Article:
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The European Union's decision not to grant Georgia candidate status "is unfair", Péter Szijjártó, the foreign minister, said on Tuesday, adding that the bloc's credibility was at stake if it failed to grant Georgia candidate status this autumn.

Along with Ukraine and Moldova, Georgia should have been granted this status last year, he said at a joint press conference after meeting Georgian counterpart Ilia Darchiashvili in Budapest. Hungary has assigned an expert on EU integration to Georgia and it is ready to extend it further support, he said. On the topic of energy security and environment protection in central Europe, Szijjártó underscored Georgia’s growing role, noting the Azeri-Georgian-Romanian-Hungarian pact whereby “we will lay the world’s longest underwater electric power cable under the Black Sea”. A feasibility study on the project is expected by early next year, he said.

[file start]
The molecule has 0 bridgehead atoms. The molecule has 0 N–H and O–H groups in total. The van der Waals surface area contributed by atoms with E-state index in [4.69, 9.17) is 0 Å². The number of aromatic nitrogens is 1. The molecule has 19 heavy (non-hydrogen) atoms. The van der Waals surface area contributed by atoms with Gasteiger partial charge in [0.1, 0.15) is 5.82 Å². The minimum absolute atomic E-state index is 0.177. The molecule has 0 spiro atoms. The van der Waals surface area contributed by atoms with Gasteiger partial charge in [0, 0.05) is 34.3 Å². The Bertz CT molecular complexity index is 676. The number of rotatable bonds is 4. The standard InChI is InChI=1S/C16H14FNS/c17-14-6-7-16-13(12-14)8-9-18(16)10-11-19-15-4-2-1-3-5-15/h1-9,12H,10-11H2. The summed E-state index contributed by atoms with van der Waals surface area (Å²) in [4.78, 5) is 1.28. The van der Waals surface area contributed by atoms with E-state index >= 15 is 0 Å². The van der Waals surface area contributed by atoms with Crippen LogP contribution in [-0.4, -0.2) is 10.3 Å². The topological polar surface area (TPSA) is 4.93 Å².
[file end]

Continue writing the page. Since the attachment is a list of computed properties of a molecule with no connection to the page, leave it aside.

Szijjártó said he also discussed with Darchiashvili the security situation in connection with the war in Ukraine. Both Hungary and Georgia, he said, were committed to peace and both sought to enforce their national interests, “even under pressure of the liberal mainstream”, he said, referring to the recent expulsion of Georgia’s ambassador from Kyiv. He stated Hungary’s full solidarity with Tbilisi on the matter.